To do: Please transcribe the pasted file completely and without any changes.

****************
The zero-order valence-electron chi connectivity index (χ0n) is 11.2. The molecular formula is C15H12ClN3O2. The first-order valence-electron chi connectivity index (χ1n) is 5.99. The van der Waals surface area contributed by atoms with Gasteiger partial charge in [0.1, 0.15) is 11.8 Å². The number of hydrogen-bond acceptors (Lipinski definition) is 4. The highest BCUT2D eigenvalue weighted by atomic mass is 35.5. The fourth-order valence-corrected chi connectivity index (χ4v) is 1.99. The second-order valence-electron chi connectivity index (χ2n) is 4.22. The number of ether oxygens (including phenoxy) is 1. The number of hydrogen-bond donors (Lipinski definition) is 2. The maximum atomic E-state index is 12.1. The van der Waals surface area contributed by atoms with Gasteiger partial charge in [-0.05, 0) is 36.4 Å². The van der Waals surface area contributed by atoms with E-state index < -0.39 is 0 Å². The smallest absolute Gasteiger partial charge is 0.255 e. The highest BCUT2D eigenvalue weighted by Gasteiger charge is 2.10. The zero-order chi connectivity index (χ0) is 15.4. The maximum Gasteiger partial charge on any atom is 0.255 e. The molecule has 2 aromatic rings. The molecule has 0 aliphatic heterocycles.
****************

The zero-order valence-electron chi connectivity index (χ0n) is 11.2. The molecular formula is C15H12ClN3O2. The first-order valence-electron chi connectivity index (χ1n) is 5.99. The van der Waals surface area contributed by atoms with Gasteiger partial charge in [0.1, 0.15) is 11.8 Å². The number of hydrogen-bond acceptors (Lipinski definition) is 4. The highest BCUT2D eigenvalue weighted by atomic mass is 35.5. The fourth-order valence-corrected chi connectivity index (χ4v) is 1.99. The second-order valence-electron chi connectivity index (χ2n) is 4.22. The number of ether oxygens (including phenoxy) is 1. The number of hydrogen-bond donors (Lipinski definition) is 2. The maximum atomic E-state index is 12.1. The van der Waals surface area contributed by atoms with Gasteiger partial charge in [-0.05, 0) is 36.4 Å². The van der Waals surface area contributed by atoms with E-state index < -0.39 is 0 Å². The smallest absolute Gasteiger partial charge is 0.255 e. The highest BCUT2D eigenvalue weighted by Gasteiger charge is 2.10. The zero-order chi connectivity index (χ0) is 15.4. The maximum Gasteiger partial charge on any atom is 0.255 e. The molecule has 2 aromatic rings. The molecule has 0 aliphatic heterocycles.